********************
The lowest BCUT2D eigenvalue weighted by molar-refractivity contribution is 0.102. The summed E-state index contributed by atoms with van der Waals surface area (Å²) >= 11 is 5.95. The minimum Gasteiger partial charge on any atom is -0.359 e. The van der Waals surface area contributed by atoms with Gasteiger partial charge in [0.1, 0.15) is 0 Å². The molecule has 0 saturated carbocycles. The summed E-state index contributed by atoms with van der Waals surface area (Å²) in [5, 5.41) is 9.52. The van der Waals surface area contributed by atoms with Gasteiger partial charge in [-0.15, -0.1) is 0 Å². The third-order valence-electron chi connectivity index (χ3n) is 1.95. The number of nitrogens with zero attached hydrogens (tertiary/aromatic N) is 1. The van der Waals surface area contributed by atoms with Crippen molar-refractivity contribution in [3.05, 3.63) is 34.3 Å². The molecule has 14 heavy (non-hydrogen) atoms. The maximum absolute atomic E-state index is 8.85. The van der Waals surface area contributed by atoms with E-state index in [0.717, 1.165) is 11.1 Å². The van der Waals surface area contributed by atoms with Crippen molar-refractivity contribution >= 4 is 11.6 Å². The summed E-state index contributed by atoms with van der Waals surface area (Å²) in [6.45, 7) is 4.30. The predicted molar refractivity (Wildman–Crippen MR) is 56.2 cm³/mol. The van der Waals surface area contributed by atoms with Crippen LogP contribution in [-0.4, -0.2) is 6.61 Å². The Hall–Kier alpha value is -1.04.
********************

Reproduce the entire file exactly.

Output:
The lowest BCUT2D eigenvalue weighted by molar-refractivity contribution is 0.102. The summed E-state index contributed by atoms with van der Waals surface area (Å²) >= 11 is 5.95. The minimum Gasteiger partial charge on any atom is -0.359 e. The van der Waals surface area contributed by atoms with Gasteiger partial charge in [0.1, 0.15) is 0 Å². The molecule has 0 saturated carbocycles. The summed E-state index contributed by atoms with van der Waals surface area (Å²) in [5, 5.41) is 9.52. The van der Waals surface area contributed by atoms with Gasteiger partial charge in [-0.15, -0.1) is 0 Å². The third-order valence-electron chi connectivity index (χ3n) is 1.95. The number of nitrogens with zero attached hydrogens (tertiary/aromatic N) is 1. The van der Waals surface area contributed by atoms with Crippen molar-refractivity contribution in [3.05, 3.63) is 34.3 Å². The molecule has 14 heavy (non-hydrogen) atoms. The maximum absolute atomic E-state index is 8.85. The van der Waals surface area contributed by atoms with E-state index in [0.717, 1.165) is 11.1 Å². The van der Waals surface area contributed by atoms with Crippen molar-refractivity contribution >= 4 is 11.6 Å². The summed E-state index contributed by atoms with van der Waals surface area (Å²) in [6.45, 7) is 4.30. The predicted molar refractivity (Wildman–Crippen MR) is 56.2 cm³/mol. The van der Waals surface area contributed by atoms with Crippen LogP contribution in [-0.4, -0.2) is 6.61 Å². The Hall–Kier alpha value is -1.04.